You and your husband are sitting anxiously at your real estate agent’s desk. She is checking to make sure you have been approved for your mortgage. You’re already thinking about what color curtains you would prefer, though. Or whether you want to keep the rugs or put in hardwood instead. That’s because when you were house shopping a few months ago you were approved for a mortgage. The deal fell through, though, so you never actually went through with it.
The real estate agent comes into the room. The mood darkens a bit. There is a second of awkward silence and you can feel what is coming.
“I’m sorry Jack and Jill… you weren’t approved. You had some dings against your credit report and you didn’t qualify.”
You respond back “What are you talking about!? It was checked four months ago and I was approved! It was perfect!”
Le sigh. If you didn’t cause the bad marks, somebody else did. And if you aren’t aware of it I imagine it isn’t just a case of you having short-term amnesia.
Your identity was stolen.
What is identity theft?
As in the above scenario, identity theft occurs when someone falsifies documentation and uses some form of your personal information. It may be just your name, it could be your social security number, or they may have used your credit card information. Perhaps they used other identifying information in order to open a new bank account, activate another credit card, get a drivers license, or commit some other type of fraud. Who cares? It’s not you at fault, right? Exactly! Except… not. You are the one held at fault because it is your personal information. Do you think the bad guy is losing sleep over your bad credit report?
Why do the identity thieves go through the trouble? Perhaps they want a new plasma TV. Or maybe they are really feenin’ on an iPhone. Whatever the reason, they want something and are using your identity to get it.
What are some things they may be using your identity for?
- Buying spree! A new plasma or laptop can be quite expensive… but not when you are paying! Or how about 40 Nintendo wii’s since they are so easy to resell on Craigslist?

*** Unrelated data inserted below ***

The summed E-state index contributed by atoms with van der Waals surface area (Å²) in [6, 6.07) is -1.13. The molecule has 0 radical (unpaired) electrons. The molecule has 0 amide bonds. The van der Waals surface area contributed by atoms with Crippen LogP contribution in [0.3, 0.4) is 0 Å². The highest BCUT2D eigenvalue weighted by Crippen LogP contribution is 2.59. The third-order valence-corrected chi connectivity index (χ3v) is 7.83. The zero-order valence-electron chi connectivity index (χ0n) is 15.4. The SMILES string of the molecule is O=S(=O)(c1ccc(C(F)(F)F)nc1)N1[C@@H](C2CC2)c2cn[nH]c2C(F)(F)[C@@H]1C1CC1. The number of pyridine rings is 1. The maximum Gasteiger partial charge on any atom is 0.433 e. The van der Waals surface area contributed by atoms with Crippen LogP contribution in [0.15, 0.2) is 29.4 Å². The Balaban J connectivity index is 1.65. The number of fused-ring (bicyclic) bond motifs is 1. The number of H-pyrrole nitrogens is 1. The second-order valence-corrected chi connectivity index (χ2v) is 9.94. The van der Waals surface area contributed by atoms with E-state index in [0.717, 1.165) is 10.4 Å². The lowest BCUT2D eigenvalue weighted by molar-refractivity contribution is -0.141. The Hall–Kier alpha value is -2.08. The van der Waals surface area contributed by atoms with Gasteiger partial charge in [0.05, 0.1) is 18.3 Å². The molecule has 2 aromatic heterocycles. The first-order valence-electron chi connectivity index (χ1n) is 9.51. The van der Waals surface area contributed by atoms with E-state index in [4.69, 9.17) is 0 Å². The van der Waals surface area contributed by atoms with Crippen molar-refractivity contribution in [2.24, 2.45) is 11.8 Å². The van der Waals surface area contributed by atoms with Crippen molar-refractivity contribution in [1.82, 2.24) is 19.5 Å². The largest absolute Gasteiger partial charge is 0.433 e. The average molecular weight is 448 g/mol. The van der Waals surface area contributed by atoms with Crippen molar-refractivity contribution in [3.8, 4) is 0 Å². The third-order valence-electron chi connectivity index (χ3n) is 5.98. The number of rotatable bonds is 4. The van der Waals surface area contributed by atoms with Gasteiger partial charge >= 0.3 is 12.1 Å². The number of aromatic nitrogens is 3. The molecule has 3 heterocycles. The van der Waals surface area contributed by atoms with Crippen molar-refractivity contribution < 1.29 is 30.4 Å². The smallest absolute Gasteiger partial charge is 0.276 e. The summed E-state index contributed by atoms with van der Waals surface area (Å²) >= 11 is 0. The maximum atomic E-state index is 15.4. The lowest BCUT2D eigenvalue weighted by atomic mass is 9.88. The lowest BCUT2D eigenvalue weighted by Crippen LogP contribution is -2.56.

- More credit cards using your information. This just opens the doors for an even larger shopping spree. For multiple people.
- We keep hearing it is a good buyers market for cars. Your name may look better on the auto loan than their own name.
- Ever have a credit check run trying to get a cell phone? Depending on your credit you may have to pay a huge deposit.
- Quick cash. They may write checks or use a debit card and drain your account.
- They may open a new account with no balance and just write bad checks.
- Get a job.
- Give your name to the police during an arrest. You may be getting a bench warrant when they don’t show.
You need to turn over stones (or boulders) in order to fix everything in the aftermath. This can take months or even years to resolve. In some cases you may even need to go to court to resolve all of the issues. I will go over how to fix a bad case of identity theft in a future post. While you are waiting years to make everything right, you may be losing out on some things such as: Job opportunities, car loans, mortgages, or even time… as you will be spending all of yours in jail!
8 Ways Identity Thieves Get Your Information
In order to figure out if you have had your identity stolen the first important step is figuring out where these identity thieves may be getting your information. Here is a list of common places where your information can be found:
- They get information by hacking into businesses or other institutions (like universities or office buildings) records or computers.
- They dumpster dive for random “loot.” If they are singling you out they go through your individual trash can.
- They pretend to be a potential future employer or landlord of yours and obtain a credit report by social engineering.
- They acquire your credit/debit card numbers as they are processed. This can be done by installing a piece on a scanner or stealing it electronically.
- They steal or find your wallet or purse. Your information on a silver platter.
- They intercept your mail. Pre-approved credit cards? Sweet!
- They go the USPS and fill out a change of address to have your mail diverted to a location of their choice.
- They actually steal the information from your home. Be careful about leaving strangers (contractors?) in your home alone!
Some indications of identity theft include:
- All of a sudden failing to receive bills or other mail. This could tip you off to a potential address change by the identity thief.
- On top of the normal “pre-approved” offers you start receiving credit cards for which you did not apply.
- Like in the opening scenario, being denied credit for no apparent reason.
- Suddenly receiving calls or letters from debt collectors or businesses about merchandise or services you did not buy.
All of these errors individually could potentially be caused by an error. Maybe the accounting department chose the wrong debtor and now all of a sudden it looks like your account is outstanding. However, when a few of them happen in tandem you should take it as a warning of potential wrong doing. To be ultra safe I would follow-up on even one of those indicators occurring.
Even if you don’t realize anything is happening, do not assume that your information is safe. Lack of evidence is not evidence of (the) lack (of fraudulent activity).
3 things you should do to check if you have been a victim of identity theft
- Get a copy of your free credit report annually. I advise getting your credit report every trimester, for free, using AnnualCreditReport.com.
- Open your bills as soon as possible.The sooner you find out the bill is fraudulent the easier it will be to correct.
- Monitoring the balances of all your financial accounts. You should go over the charges to make sure they are all legitimate.